EU looks to the next 50 years – and an army?

March 24, 2007
David Charter and Roger Boyes in Berlin

Angela Merkel got Europe’s 50th birthday weekend off to a controversial start yesterday when she said that the creation of a European army should be a key goal in its next 50 years.

The German Chancellor added hastily that she did not want to steer Europe towards a federal superstate. But her words ignited a simmering row about the relationship between Nato and the growing number of small EU military missions.

Mrs Merkel said that peace could not be taken for granted despite Western Europe’s longest period without internal conflict and suggested that a common army could help to bind countries closer together. Her suggestion was shot down immediately by Britain, which strongly opposes the creation of a rival organisation to Nato, although it does support the limited EU joint rapid reaction units sent to help out in crisis areas such as Aceh, hit by the 2005 tsunami.

Despite all the effort that Mrs Merkel has put into making sure that none of the EU leaders invited to Berlin this weekend is offended by the statement, the so-called Berlin declaration is certain to upset Turkey, one of the countries that most wants to join, by failing to mention its prospects.

The Chancellor compounded the offence in an interview yesterday in which she was asked how long Turkey would have enjoyed EU membership by 2057. “The question about full membership won’t seem so pressing in 50 years’ time because the relationship of neighbour states to the EU will be that much more attractive.

“That is going to create a larger zone of stability and friendly interdependencies,” she said, a reference to her preferred option of privileged partnership for Turkey.

In her interview with Bild, Mrs Merkel added: “In the EU itself, we have to come closer to creating a common European army. A European federal state won’t exist either in 50 years, we will keep the diversity of member states.”The Berlin declaration, seen by The Times, welcomes the contribution of former Iron Curtain countries to the EU but dodges the fundamental question of where Europe begins and ends, giving no encouragement to the process of reform in Turkey and other potential members such as Ukraine. Turkish leaders had already expressed disappointment at not being invited to the EU anniversary party in Berlin.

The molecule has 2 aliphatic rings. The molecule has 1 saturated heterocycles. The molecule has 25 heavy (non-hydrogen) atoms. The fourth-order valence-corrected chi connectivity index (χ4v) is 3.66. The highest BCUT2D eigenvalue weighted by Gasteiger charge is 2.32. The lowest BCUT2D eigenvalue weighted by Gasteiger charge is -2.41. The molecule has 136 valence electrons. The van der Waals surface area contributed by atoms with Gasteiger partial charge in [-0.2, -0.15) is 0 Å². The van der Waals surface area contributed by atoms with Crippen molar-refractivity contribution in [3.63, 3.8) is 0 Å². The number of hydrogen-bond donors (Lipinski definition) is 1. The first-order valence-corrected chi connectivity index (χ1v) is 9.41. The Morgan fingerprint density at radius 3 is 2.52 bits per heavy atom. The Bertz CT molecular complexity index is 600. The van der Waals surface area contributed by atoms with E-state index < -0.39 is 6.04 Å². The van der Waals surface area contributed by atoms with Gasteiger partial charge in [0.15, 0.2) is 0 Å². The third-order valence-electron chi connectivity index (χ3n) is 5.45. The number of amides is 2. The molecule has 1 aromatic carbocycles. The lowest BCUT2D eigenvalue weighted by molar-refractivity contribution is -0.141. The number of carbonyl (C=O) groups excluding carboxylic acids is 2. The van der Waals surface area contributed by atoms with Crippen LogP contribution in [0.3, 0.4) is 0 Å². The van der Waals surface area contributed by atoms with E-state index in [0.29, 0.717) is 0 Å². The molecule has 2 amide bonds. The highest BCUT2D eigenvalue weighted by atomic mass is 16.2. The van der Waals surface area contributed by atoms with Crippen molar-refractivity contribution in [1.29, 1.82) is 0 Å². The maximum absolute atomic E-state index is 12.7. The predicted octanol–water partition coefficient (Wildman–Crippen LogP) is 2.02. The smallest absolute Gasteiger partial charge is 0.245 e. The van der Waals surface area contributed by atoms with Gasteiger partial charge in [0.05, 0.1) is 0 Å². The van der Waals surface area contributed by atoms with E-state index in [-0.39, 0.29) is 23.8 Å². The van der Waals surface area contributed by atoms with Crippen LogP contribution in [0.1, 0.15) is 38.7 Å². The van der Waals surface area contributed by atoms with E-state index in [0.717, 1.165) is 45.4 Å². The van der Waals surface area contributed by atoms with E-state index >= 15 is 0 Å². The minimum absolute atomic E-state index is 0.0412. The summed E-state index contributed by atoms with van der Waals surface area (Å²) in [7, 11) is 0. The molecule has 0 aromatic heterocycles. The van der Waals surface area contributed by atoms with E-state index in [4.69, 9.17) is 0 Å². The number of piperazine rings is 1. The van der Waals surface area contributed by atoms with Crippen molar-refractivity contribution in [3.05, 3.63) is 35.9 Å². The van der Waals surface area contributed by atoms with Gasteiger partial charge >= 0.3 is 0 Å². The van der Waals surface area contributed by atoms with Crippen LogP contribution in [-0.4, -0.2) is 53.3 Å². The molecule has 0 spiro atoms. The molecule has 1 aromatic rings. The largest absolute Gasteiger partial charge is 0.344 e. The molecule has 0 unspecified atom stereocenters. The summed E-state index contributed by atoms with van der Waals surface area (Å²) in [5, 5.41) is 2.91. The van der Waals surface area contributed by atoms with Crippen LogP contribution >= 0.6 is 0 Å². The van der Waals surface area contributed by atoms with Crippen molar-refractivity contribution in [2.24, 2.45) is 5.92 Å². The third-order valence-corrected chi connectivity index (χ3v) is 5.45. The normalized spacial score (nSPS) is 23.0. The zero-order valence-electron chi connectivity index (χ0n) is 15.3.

Mrs Merkel wants to use the declaration to give momentum for her goal of reviving the EU constitution project but dared not include the taboo word “constitution” in the final text for fear of upsetting the British, Czechs and others. Instead it concludes: “We are united in our aim of placing the European Union on a renewed common basis before the European Parliament elections in 2009.” This will keep alive her plan to publish a “road map” for a replacement constitution in June.

Mrs Merkel held last-minute telephone negotiations with Mirek Topolanek, the Czech Prime Minister, yesterday to secure agreement on the 2009 deadline, which falls during the first Czech presidency of the EU. The President, Vaclav Klaus, had earlier threatened to distance himself publicly from the declaration.

In another move designed to ease fears that the declaration will act like a treaty and bind individual member states, it will be signed only by the heads of the three European institutions, the Council, Commission and Parliament.

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Clare Swinney

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